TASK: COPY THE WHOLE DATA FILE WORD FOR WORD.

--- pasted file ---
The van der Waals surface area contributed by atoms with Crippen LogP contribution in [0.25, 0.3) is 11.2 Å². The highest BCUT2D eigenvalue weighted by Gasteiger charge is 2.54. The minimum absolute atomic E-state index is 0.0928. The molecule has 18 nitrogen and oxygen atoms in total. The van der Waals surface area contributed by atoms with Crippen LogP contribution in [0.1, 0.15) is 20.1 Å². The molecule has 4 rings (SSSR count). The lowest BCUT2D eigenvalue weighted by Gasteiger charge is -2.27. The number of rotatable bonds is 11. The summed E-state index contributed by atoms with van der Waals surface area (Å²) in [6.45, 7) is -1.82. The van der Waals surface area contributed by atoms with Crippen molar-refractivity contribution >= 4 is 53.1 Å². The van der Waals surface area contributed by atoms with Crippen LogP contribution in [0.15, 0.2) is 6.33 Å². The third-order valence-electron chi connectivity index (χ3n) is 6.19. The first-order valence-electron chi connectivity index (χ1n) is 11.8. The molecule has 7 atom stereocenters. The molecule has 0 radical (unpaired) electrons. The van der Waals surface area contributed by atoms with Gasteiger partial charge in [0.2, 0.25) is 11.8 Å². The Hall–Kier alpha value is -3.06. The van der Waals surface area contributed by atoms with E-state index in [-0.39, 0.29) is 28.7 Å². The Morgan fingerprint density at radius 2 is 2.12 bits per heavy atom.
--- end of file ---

The van der Waals surface area contributed by atoms with Crippen LogP contribution in [0.25, 0.3) is 11.2 Å². The highest BCUT2D eigenvalue weighted by Gasteiger charge is 2.54. The minimum absolute atomic E-state index is 0.0928. The molecule has 18 nitrogen and oxygen atoms in total. The van der Waals surface area contributed by atoms with Crippen LogP contribution in [0.1, 0.15) is 20.1 Å². The molecule has 4 rings (SSSR count). The lowest BCUT2D eigenvalue weighted by Gasteiger charge is -2.27. The number of rotatable bonds is 11. The summed E-state index contributed by atoms with van der Waals surface area (Å²) in [6.45, 7) is -1.82. The van der Waals surface area contributed by atoms with Crippen molar-refractivity contribution >= 4 is 53.1 Å². The van der Waals surface area contributed by atoms with Crippen LogP contribution in [0.15, 0.2) is 6.33 Å². The third-order valence-electron chi connectivity index (χ3n) is 6.19. The first-order valence-electron chi connectivity index (χ1n) is 11.8. The molecule has 7 atom stereocenters. The molecule has 0 radical (unpaired) electrons. The van der Waals surface area contributed by atoms with Gasteiger partial charge in [0.2, 0.25) is 11.8 Å². The Hall–Kier alpha value is -3.06. The van der Waals surface area contributed by atoms with E-state index in [-0.39, 0.29) is 28.7 Å². The Morgan fingerprint density at radius 2 is 2.12 bits per heavy atom.